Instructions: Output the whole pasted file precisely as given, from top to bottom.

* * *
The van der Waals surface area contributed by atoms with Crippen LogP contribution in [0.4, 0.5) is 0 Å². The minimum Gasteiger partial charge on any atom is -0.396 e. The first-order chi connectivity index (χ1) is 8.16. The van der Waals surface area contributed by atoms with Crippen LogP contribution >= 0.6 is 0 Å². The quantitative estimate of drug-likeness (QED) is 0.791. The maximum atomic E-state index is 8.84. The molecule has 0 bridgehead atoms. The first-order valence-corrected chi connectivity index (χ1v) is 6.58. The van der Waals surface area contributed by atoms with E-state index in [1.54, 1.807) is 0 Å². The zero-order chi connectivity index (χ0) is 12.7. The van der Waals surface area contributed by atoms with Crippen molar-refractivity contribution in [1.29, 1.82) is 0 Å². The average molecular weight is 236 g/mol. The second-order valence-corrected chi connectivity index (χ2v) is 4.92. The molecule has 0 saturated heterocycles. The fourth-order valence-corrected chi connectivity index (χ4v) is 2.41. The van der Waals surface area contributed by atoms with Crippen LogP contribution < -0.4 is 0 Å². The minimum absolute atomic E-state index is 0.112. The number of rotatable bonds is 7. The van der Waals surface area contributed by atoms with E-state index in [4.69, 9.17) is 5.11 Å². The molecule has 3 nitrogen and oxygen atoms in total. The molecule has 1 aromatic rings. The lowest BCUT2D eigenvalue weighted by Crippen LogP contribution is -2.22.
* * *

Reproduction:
The van der Waals surface area contributed by atoms with Crippen LogP contribution in [0.4, 0.5) is 0 Å². The minimum Gasteiger partial charge on any atom is -0.396 e. The first-order chi connectivity index (χ1) is 8.16. The van der Waals surface area contributed by atoms with Crippen LogP contribution >= 0.6 is 0 Å². The quantitative estimate of drug-likeness (QED) is 0.791. The maximum atomic E-state index is 8.84. The molecule has 0 bridgehead atoms. The first-order valence-corrected chi connectivity index (χ1v) is 6.58. The van der Waals surface area contributed by atoms with E-state index in [1.54, 1.807) is 0 Å². The zero-order chi connectivity index (χ0) is 12.7. The van der Waals surface area contributed by atoms with Crippen molar-refractivity contribution in [1.29, 1.82) is 0 Å². The average molecular weight is 236 g/mol. The second-order valence-corrected chi connectivity index (χ2v) is 4.92. The molecule has 0 saturated heterocycles. The fourth-order valence-corrected chi connectivity index (χ4v) is 2.41. The van der Waals surface area contributed by atoms with Crippen LogP contribution < -0.4 is 0 Å². The minimum absolute atomic E-state index is 0.112. The number of rotatable bonds is 7. The van der Waals surface area contributed by atoms with E-state index in [4.69, 9.17) is 5.11 Å². The molecule has 3 nitrogen and oxygen atoms in total. The molecule has 1 aromatic rings. The lowest BCUT2D eigenvalue weighted by Crippen LogP contribution is -2.22.